Morning line: The preliminary odds set by the track handicapper.
Muddy: A wet, sticky racing surface.
Objection: A claim of foul lodged by a jockey or trainer against another horse.
Off track: A track that is not fast; also, a type of wagering offered away from the host facility.
Overlay: A horse going off at higher odds than it appears to warrant, based on past performances and other available information.
Paddock: Structure or area where horses are saddled and kept before going to the track.
Pari-mutuel: System of wagering where all the money is returned to the bettors after deduction of track and state percentages.
Ridgling: A colt or horse with one descended testicle.
Route: Any distance longer than 1 mile.
Scratch: A horse that has been withdrawn from a race.
Sealed track: A dirt track that has been packed down. Dry tracks are sealed so that water runs off the track, reducing the amount of precipitation absorbed into the surface. Wet tracks are sealed to provide a safe and even racing surface.
Silks: Jacket and cap worn by jockeys.
Sire: Father of a horse.
Sloppy: A track so saturated with rain that it has water lying on the surface.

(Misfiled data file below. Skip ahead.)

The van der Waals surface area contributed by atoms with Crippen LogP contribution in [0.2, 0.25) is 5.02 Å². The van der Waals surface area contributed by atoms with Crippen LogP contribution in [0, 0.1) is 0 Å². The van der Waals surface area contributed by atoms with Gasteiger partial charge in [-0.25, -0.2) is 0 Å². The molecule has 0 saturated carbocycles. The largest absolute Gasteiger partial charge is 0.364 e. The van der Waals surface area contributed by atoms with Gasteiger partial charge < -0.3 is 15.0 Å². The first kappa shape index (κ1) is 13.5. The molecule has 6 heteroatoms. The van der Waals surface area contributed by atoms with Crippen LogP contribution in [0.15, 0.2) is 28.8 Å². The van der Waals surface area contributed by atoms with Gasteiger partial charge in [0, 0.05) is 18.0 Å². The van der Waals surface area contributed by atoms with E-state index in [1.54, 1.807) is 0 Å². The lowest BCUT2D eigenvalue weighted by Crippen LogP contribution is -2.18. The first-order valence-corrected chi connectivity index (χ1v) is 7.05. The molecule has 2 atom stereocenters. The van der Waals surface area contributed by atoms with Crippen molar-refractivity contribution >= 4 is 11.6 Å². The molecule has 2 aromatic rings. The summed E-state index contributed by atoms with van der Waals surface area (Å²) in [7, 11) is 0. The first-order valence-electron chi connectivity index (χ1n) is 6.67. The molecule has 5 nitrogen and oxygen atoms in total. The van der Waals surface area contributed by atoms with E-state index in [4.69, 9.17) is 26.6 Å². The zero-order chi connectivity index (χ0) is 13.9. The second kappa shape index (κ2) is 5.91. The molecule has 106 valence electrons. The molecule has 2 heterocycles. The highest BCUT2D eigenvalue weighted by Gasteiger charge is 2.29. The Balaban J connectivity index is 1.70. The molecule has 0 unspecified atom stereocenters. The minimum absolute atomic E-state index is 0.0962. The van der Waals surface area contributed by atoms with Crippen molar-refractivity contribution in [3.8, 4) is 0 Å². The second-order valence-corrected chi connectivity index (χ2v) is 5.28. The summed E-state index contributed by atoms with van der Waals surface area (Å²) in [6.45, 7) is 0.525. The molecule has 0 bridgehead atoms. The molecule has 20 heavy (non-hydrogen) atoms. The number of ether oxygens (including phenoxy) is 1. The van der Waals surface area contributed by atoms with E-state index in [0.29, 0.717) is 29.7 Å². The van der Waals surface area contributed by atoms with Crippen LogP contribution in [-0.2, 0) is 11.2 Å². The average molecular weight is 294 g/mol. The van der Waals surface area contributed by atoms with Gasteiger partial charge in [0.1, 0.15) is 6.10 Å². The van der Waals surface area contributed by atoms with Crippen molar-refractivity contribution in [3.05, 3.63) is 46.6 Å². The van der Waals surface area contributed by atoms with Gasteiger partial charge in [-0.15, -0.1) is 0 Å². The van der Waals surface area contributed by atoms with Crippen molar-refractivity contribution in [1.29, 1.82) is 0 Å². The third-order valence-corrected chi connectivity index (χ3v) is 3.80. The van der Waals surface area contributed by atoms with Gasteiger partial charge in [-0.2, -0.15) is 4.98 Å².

Slow: A slow track is a muddy surface which is beginning to dry out.
Sprint: Any distance less than 1 mile.
Steward: The racetrack officials who enforce the rules of the track and determine the outcome of a race in the case of an inquiry or objection. Usually three in number, they are the officiating judges of all horse-related activity at the track.
Stallion: Male horse used for breeding purposes.
Stud: Stallion; also, a farm that is home to one or more stallions.
Turf course: Grass-covered race course.
Underlay: A horse going off at lower odds than it appears to warrant, based on past performances and other available information.
Valet: A person who helps jockeys keep their wardrobe and equipment in order (pronounced VAL-et).
Weight: The assigned weight for a horse, including the jockey, equipment and lead weights, if needed.
Weanling: A young horse that has been separated from its mother but is not yet a year old. Horses are generally weaned when they are 4-to-6 months old, and are called weanlings until they reach 1 year of age.
Workout: Exercise session at a predetermined distance.
Yearling: A horse that is 1-year-old; for record-keeping purposes, the birth date of all Thoroughbred racehorses in the Northern Hemisphere is considered to be January 1.
Wagering on horse racing is different from sports betting in that it uses parimutuel betting, which pits bettors against each other instead of against the sports book. In parimutuel betting, money for each type of wager (such as win bets and exacta bets) is placed into individual pools.
The wagering menu is a list of the different types of bets that can be placed on horse races. It’s important to understand the different types of bets and their minimum bet amounts before placing a wager.